Transitioning to a discussion of practical steps required to improve diversity and inclusion, a participant emphasized the importance of cultivating research software career awareness at different stages. “Each stage presents its own challenges and opportunities for intervention,” they noted. This perspective begs the question: How can we catch people’s interest when they may have assumed that a career in research software is not open to them? One aspect of this challenge is the recruitment process for research software jobs, including job advertisements. “One of the other things that we actually hadn’t thought about was to completely overhaul our job advert text.” This is because the phrasing of research software job advertisements can inadvertently discourage potential applicants. “So we’ve really changed the language around what we’re asking for. We made it very clear that even if you’ve just got some of these things, we’re interested.” The goal is to attract, not [pre-]filter – because such pre-filtering can disproportionately affect applicants from under-represented backgrounds. Another point that was raised regarding inclusiveness during the recruitment stage was the power of visibility in opening doors to under-represented applicants in research software. “When [potential job applicants] see someone like them [is already working in the unit/department/organization], it can be a game-changer,” a participant said, highlighting the importance of diverse staff profiles on team webpages. Adding another layer to the discussion, a participant said, “Diversity for us, the challenge is the difference in scientific background.” This participant reported that this visibility intervention had proven effective in expanding the pool of research software job applicants with backgrounds outside of computer science.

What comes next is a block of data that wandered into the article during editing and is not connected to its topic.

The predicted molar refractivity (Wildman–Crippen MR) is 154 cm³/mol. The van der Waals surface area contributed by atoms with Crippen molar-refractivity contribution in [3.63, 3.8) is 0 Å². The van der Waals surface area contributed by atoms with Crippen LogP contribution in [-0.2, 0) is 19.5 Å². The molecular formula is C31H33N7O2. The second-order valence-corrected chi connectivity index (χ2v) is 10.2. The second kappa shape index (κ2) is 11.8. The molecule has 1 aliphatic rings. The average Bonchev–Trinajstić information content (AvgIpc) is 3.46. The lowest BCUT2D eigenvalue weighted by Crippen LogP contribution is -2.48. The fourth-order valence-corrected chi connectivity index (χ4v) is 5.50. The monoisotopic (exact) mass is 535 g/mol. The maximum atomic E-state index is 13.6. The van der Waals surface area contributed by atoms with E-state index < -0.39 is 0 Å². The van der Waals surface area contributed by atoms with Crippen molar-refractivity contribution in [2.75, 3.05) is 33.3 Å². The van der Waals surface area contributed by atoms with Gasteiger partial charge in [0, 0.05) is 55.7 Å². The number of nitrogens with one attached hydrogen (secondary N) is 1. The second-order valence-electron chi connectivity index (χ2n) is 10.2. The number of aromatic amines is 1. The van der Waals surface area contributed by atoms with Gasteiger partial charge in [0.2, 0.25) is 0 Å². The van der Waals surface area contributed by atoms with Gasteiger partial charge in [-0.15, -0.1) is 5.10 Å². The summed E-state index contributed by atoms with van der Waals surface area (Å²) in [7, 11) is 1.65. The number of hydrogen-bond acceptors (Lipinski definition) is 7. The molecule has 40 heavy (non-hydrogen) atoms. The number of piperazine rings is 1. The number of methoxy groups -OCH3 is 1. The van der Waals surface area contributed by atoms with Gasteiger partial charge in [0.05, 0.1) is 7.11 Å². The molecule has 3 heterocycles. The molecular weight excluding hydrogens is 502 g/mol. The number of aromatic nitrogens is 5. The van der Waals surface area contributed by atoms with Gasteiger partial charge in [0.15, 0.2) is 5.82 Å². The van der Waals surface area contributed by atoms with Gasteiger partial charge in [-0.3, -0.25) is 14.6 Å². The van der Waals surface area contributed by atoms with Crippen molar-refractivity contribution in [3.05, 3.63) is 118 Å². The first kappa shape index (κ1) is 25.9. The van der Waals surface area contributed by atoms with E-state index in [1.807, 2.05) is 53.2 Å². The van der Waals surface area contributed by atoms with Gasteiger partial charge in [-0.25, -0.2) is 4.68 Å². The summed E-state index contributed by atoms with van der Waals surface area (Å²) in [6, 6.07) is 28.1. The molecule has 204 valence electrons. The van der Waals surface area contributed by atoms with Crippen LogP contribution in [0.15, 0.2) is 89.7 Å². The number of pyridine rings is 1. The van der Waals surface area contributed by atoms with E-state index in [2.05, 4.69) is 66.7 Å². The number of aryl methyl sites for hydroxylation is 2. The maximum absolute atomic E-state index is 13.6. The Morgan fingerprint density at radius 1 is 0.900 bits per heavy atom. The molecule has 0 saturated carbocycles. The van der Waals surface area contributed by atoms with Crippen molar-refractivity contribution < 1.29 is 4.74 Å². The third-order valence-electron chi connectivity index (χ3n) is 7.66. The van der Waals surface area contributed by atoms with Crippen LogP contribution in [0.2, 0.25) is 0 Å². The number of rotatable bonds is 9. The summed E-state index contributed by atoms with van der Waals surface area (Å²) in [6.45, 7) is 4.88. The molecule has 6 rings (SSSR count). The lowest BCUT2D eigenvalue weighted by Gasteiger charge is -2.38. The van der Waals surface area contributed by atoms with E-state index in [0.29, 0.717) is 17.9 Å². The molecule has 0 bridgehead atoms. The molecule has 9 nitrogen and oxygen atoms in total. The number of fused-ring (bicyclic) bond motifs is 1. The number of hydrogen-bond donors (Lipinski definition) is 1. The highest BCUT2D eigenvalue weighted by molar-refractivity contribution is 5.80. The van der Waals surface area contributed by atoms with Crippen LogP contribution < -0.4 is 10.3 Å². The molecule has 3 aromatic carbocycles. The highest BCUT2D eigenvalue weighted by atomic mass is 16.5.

Flexibility as a Key to Inclusion

“We’ve got situations where people work part-time because of things like fatigue or just social anxiety kind of things. And we let them spread their part-time contracts over five days a week.” Flexibility in work arrangements can be critical for people who need different levels of support, including those with caregiving responsibilities. Given gender and ethnic inequalities in the caregiving burden, the availability of flexible working arrangements can help retain under-represented individuals in the research software workforce.


In summary, the workshop hosted a much-needed conversation about practical steps to advance diversity and inclusion in research software. As we move forward, the insights gained here can help inform strategies, both localized and international, to make the field more inclusive. The road ahead is long, but the workshop pointed to some steps in the right direction. The URSSI Charting the Course project is working to identify and promote ways of promoting this kind of discussion about the future of research software as a field. One way to get involved is to participate in the GitHub-based platform for collaborative engagement about ideas for advancing research software, which includes the theme of diversity and inclusion.